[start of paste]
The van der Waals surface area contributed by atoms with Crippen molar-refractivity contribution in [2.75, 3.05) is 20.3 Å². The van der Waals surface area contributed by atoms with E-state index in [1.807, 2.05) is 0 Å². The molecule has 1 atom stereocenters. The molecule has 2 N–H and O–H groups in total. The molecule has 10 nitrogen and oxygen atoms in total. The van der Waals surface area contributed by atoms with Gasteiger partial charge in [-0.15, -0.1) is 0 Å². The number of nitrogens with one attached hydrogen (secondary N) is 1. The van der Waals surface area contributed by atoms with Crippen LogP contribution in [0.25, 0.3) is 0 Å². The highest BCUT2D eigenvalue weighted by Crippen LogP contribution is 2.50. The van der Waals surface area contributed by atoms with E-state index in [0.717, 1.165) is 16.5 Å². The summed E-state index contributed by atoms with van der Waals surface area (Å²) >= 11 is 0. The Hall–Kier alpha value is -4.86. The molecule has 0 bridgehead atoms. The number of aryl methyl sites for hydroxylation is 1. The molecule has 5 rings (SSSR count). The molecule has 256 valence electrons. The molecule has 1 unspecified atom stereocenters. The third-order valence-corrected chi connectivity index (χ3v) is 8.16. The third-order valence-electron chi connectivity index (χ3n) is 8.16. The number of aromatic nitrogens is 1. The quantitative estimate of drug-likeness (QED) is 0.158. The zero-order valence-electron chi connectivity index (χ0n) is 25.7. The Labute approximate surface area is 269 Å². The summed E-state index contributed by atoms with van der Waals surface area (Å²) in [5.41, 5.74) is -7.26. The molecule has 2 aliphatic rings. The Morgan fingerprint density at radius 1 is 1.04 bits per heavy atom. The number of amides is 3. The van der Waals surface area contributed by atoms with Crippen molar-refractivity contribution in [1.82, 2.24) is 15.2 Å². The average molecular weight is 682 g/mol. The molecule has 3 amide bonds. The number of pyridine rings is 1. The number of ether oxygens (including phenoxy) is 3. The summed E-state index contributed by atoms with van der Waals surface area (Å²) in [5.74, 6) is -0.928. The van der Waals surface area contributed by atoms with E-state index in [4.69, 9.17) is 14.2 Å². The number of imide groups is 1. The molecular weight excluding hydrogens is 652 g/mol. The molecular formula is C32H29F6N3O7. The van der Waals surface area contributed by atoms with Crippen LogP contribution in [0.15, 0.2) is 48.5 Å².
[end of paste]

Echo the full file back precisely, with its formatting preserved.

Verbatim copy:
The van der Waals surface area contributed by atoms with Crippen molar-refractivity contribution in [2.75, 3.05) is 20.3 Å². The van der Waals surface area contributed by atoms with E-state index in [1.807, 2.05) is 0 Å². The molecule has 1 atom stereocenters. The molecule has 2 N–H and O–H groups in total. The molecule has 10 nitrogen and oxygen atoms in total. The van der Waals surface area contributed by atoms with Gasteiger partial charge in [-0.15, -0.1) is 0 Å². The number of nitrogens with one attached hydrogen (secondary N) is 1. The van der Waals surface area contributed by atoms with Crippen LogP contribution in [0.25, 0.3) is 0 Å². The highest BCUT2D eigenvalue weighted by Crippen LogP contribution is 2.50. The van der Waals surface area contributed by atoms with E-state index in [0.717, 1.165) is 16.5 Å². The summed E-state index contributed by atoms with van der Waals surface area (Å²) >= 11 is 0. The Hall–Kier alpha value is -4.86. The molecule has 0 bridgehead atoms. The number of aryl methyl sites for hydroxylation is 1. The molecule has 5 rings (SSSR count). The molecule has 256 valence electrons. The molecule has 1 unspecified atom stereocenters. The third-order valence-corrected chi connectivity index (χ3v) is 8.16. The third-order valence-electron chi connectivity index (χ3n) is 8.16. The number of aromatic nitrogens is 1. The quantitative estimate of drug-likeness (QED) is 0.158. The zero-order valence-electron chi connectivity index (χ0n) is 25.7. The Labute approximate surface area is 269 Å². The summed E-state index contributed by atoms with van der Waals surface area (Å²) in [5.41, 5.74) is -7.26. The molecule has 2 aliphatic rings. The Morgan fingerprint density at radius 1 is 1.04 bits per heavy atom. The number of amides is 3. The van der Waals surface area contributed by atoms with Crippen molar-refractivity contribution in [1.82, 2.24) is 15.2 Å². The average molecular weight is 682 g/mol. The molecule has 3 amide bonds. The number of pyridine rings is 1. The number of ether oxygens (including phenoxy) is 3. The summed E-state index contributed by atoms with van der Waals surface area (Å²) in [5.74, 6) is -0.928. The van der Waals surface area contributed by atoms with E-state index in [4.69, 9.17) is 14.2 Å². The number of imide groups is 1. The molecular weight excluding hydrogens is 652 g/mol. The molecular formula is C32H29F6N3O7. The van der Waals surface area contributed by atoms with Crippen LogP contribution in [0.15, 0.2) is 48.5 Å².